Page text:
ABOUT THE AUTHOR:
Alex White was born and raised in the American south. He takes photos, writes music and spends hours on YouTube watching other people blacksmith. He values challenging and subversive writing, but he’ll settle for a good time.
In the shadow of rockets in Huntsville, Alabama, Alex lives and works as an experience designer with his wife, son, two dogs and a cat named Grim. Favored past times include Legos and racecars. He takes his whiskey neat and his espresso black.
Alex is the author of THE SALVAGERS book series (Orbit, 2018), a magical space opera treasure hunt, and EVERY MOUNTAIN MADE LOW (Solaris, 2016), a dystopian Southern American tale.
Loxley Fiddleback can see the dead, but the problem is… the dead can see her.
Ghosts have always been cruel to Loxley Fiddleback – but none more than the spirit of her only friend, alive only hours earlier. Loxley isn’t equipped to solve a murder: she lives near the bottom of a cutthroat, strip-mined metropolis known as “The Hole,” suffers from crippling anxiety and can’t cope with strangers. Worse still, she’s haunted.
She inherited her ability to see spirits from the women of her family, but the dead see her, too. Ghosts are drawn to her, and their lightest touch leaves her with painful wounds.
Loxley swears to take blood for blood and find her friend’s killer. In doing so, she uncovers a conspiracy that rises all the way to the top of The Hole. As her enemies grow wise to her existence, she becomes the quarry, hunted by a brutal enforcer named Hiram McClintock. In sore need of confederates, Loxley must descend into the strangest depths of the city in order to have the revenge she seeks and, ultimately, her own salvation.
Dealing with disabilities, sexual assault, murder, torture…not exactly story hour topics. And that is just simplifying the main topic. imagine being me… as analytical as I am trying to not overly analyse and not loose yourself in the process… Well, not happening …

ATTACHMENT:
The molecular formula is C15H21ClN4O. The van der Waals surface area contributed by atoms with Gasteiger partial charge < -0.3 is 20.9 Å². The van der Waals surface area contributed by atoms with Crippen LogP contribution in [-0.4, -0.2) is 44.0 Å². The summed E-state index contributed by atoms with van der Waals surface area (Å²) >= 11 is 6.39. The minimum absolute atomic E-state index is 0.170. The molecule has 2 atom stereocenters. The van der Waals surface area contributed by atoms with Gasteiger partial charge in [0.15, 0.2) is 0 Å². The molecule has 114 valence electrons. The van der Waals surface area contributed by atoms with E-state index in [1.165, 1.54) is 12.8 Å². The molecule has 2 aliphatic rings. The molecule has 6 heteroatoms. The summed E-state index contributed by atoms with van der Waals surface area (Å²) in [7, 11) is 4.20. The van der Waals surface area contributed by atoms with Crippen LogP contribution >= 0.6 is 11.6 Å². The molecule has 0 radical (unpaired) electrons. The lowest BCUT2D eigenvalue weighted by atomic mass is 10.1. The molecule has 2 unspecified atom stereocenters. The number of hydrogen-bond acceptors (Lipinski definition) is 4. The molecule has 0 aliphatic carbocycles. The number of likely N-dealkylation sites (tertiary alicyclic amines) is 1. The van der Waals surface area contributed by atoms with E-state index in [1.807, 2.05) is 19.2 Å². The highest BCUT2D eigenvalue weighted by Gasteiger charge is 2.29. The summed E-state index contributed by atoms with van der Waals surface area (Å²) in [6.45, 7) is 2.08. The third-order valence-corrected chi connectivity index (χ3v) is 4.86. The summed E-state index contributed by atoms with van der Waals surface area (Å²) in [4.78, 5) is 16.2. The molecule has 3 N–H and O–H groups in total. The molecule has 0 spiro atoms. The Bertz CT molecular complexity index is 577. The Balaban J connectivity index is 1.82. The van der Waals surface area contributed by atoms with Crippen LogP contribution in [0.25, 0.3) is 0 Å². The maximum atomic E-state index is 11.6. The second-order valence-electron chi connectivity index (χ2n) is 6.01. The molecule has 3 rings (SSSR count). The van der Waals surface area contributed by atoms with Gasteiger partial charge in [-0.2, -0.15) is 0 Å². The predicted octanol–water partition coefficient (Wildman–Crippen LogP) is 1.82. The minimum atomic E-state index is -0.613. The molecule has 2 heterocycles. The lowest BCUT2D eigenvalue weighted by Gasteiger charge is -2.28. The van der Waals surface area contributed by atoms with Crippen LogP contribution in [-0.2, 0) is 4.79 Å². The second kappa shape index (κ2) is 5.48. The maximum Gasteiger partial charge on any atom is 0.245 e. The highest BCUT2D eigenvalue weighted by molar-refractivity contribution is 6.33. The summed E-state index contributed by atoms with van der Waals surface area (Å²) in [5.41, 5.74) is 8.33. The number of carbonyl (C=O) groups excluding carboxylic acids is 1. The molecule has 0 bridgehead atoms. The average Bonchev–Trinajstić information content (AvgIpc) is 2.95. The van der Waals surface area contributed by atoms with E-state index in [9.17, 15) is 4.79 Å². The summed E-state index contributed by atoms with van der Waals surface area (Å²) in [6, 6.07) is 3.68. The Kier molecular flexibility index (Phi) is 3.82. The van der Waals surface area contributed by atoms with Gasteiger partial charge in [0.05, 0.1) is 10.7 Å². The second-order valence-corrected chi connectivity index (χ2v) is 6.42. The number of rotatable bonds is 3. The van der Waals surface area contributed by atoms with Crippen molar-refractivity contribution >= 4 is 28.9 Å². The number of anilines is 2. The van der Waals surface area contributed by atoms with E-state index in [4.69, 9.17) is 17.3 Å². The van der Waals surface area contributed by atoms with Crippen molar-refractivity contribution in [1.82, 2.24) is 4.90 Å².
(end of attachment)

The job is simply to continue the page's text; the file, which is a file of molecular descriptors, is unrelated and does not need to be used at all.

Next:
IT IS AMAZING TO READ IT! NEVER LOSE THE OPPORTUNITY TO. Different doesn’t begin to describe it. I am absolutely smitten with it. Some might find it’s lenght overwellming but with so much story to tell, it’s little wonder that the length is what it is.
The world the reader is thrown into is a heavily stratified one, geographically and socially. The population appear to live in concentric rings within a mountain which is itself being mined for ore. Each ring closer to the floor of the workings also seems to indicate a drop in social class. The higher rings are populated by foremen, engineers and technical specialists, or, even further up, by corporate presidents. The lower rings are filled with workers, slumlords, the baffled and the dispossessed. Those working the mines are protected at shift change by armed guards – though they seem to serve the dual purpose of protecting the miners and effectively restraining them.
This towering society, delving into the pit, is a part of something larger, rising out of Alabama. There are other cities – Jacksonville, Atlanta – within reach, though all seem to be under the nominal authority of “The Con”, a sprawling corporation which effectively owns the continental United States. The Con are ruthless and exploitative, driving their own agenda of profit without much in the way of mercy. For all that though, they’re a part of a thriving urban ecosystem, and the brief piece of their history that is mentioned is one I’d like to see explored further.
Is it worth reading? I think the unique perspective of the protagonist may make it a struggle in some cases, and I’d suggest reading a sample first, if you can. But if the prose works for you, then the world and characters are vivid and interesting, and perhaps a little different from anything else available right now. It’s a good story, in a world I want to see more of, with an ambitiously portrayed main character – I enjoyed it, and I’d recommend you give it a try, to see if you do as well.
A sort of dystopian meets crime thriller ghost story, Every Mountain Made Low is a very interesting addition to bookshelves. I haven’t seen such unflinching diversity for a while, and it was so nice to read about characters who aren’t in the mainstream but don’t even really ponder on the fact that they aren’t. Though things drifted off towards the end for me, I enjoyed reading it for the most part and think the adult crime genre will welcome it happily.